Thomas Hall (minister at Leghorn)

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Reverend Thomas Hall was born April 8, 1750 in the Township of Byberry, Pennsylvania, and was the second eldest son of Captain John Hall (1722–1798) and Sarah (Parry) Hall. He was a cousin of Dr. Benjamin Rush through his aunt, Susannah Hall, and a nephew of the Reverend Samuel Finley (1715–1766) through his aunt Sarah Hall (1728–1760).

Thomas Hall is especially notable as an historical figure because during the years leading up to the American Revolution (especially during the years 1774 and 1775), Hall was a leading advocate of the acquisition of rights of all colonists in Philadelphia and later in Virginia. However, when it became apparent to him that the American colonies intended to split entirely with England, he left the home of his birth and never returned.

A number of letters survive (some of which have been published in The William and Mary Quartery Historical Magazine)[1] in which he recounts both his reasoning for his departure from America before the Revolution, as well as some of the details of his eventful life.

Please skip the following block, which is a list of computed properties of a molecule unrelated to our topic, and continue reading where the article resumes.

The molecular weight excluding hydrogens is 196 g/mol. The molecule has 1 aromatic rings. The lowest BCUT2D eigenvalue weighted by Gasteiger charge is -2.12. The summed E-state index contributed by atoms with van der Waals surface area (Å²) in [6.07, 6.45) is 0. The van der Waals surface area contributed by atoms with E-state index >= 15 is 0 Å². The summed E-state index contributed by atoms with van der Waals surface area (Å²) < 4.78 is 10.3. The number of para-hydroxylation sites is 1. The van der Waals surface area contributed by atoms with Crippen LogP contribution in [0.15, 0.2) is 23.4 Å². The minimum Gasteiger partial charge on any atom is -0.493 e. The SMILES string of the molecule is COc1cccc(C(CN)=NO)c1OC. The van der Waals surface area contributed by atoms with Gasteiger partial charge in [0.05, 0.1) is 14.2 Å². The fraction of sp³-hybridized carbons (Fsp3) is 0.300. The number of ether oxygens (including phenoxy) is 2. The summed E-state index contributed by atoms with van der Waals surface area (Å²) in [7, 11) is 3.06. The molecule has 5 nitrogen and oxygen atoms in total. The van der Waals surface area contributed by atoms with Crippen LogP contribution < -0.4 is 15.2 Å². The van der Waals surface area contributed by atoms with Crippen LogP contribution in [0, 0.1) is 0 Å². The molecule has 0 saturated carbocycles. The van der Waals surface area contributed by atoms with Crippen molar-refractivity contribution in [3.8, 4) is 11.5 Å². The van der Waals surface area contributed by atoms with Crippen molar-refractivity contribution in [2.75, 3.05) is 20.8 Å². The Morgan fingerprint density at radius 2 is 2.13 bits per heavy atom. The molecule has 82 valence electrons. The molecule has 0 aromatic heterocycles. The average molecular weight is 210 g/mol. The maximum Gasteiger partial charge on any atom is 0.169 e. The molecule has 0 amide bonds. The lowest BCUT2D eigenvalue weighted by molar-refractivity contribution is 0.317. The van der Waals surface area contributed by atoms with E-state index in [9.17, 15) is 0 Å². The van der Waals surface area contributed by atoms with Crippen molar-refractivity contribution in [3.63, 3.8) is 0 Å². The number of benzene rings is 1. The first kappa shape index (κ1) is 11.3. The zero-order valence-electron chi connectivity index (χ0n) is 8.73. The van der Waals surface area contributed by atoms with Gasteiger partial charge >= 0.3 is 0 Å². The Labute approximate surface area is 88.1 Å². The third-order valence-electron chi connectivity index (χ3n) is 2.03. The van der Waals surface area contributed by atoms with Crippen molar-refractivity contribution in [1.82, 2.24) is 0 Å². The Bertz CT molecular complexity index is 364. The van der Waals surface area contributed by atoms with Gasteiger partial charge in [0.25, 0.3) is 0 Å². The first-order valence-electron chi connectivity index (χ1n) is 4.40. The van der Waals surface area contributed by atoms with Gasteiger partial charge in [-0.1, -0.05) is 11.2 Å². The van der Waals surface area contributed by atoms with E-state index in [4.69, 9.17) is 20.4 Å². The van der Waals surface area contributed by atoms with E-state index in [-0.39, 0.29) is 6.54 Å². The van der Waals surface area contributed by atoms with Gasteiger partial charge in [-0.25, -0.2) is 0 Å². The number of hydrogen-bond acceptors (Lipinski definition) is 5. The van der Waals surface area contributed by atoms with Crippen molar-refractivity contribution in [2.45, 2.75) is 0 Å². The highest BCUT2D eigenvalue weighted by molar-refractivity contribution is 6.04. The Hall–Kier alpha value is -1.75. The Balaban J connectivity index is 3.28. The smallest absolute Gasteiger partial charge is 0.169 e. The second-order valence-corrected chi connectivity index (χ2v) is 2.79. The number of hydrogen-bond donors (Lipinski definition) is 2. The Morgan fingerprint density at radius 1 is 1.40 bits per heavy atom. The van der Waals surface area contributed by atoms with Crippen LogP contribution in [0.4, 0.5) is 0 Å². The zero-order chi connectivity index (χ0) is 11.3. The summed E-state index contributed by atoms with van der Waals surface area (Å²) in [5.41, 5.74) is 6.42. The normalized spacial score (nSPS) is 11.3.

Thomas Hall first resided in England. He matriculated 9 October 1779 at the University of Leyden in the faculty of law in the Netherlands.[2] He did not graduated at this University although he is mentioned in the publication of Peacock.[3]

His uncle Dr. Benjamin Rush apprenticed under Dr. John Redman (physician) who also studied at the University of Leyden.

Thomas Hall eventually settled in Livorno, Italy where he became the chaplain and where he died on April 12, 1825.[4] He was buried in the Old English Cemetery there.


  1. ^ The William and Mary Quarterly Historical Magazine, Vol.22, No.3, (Jan., 1914), pp.145-158
  2. ^ Album Studiosorum Academiae Lugduno Batavae MDLXXV-MDCCCLXXV, kol. 1132.
  3. ^ Index to English speaking students who have graduated at Leyden university / by Edward Peacock, F.S.A. - London : For the Index society, by Longmans, Green & co. 1883, p. 45, 1132.
  4. ^ The William and Mary Quarterly Historical Magazine, Vol.22, No.3, (Jan., 1914), pp. 145–158